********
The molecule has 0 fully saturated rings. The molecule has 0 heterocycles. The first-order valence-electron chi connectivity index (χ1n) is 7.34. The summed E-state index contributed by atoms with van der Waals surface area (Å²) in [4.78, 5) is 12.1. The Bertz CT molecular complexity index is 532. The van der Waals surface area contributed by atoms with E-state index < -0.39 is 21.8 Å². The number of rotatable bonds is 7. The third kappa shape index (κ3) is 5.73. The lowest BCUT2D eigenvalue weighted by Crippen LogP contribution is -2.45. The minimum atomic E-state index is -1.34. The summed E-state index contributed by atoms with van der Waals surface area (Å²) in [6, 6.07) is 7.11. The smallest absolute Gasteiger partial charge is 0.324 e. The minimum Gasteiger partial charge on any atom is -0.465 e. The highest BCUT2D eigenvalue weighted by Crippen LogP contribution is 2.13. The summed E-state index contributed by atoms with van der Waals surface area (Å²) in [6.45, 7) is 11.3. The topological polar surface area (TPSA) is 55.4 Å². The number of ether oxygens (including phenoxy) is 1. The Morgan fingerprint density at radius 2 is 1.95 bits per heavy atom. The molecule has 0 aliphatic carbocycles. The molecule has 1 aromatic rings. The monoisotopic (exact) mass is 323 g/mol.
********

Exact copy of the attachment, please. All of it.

The molecule has 0 fully saturated rings. The molecule has 0 heterocycles. The first-order valence-electron chi connectivity index (χ1n) is 7.34. The summed E-state index contributed by atoms with van der Waals surface area (Å²) in [4.78, 5) is 12.1. The Bertz CT molecular complexity index is 532. The van der Waals surface area contributed by atoms with E-state index < -0.39 is 21.8 Å². The number of rotatable bonds is 7. The third kappa shape index (κ3) is 5.73. The lowest BCUT2D eigenvalue weighted by Crippen LogP contribution is -2.45. The minimum atomic E-state index is -1.34. The summed E-state index contributed by atoms with van der Waals surface area (Å²) in [6, 6.07) is 7.11. The smallest absolute Gasteiger partial charge is 0.324 e. The minimum Gasteiger partial charge on any atom is -0.465 e. The highest BCUT2D eigenvalue weighted by Crippen LogP contribution is 2.13. The summed E-state index contributed by atoms with van der Waals surface area (Å²) in [6.45, 7) is 11.3. The topological polar surface area (TPSA) is 55.4 Å². The number of ether oxygens (including phenoxy) is 1. The Morgan fingerprint density at radius 2 is 1.95 bits per heavy atom. The molecule has 0 aliphatic carbocycles. The molecule has 1 aromatic rings. The monoisotopic (exact) mass is 323 g/mol.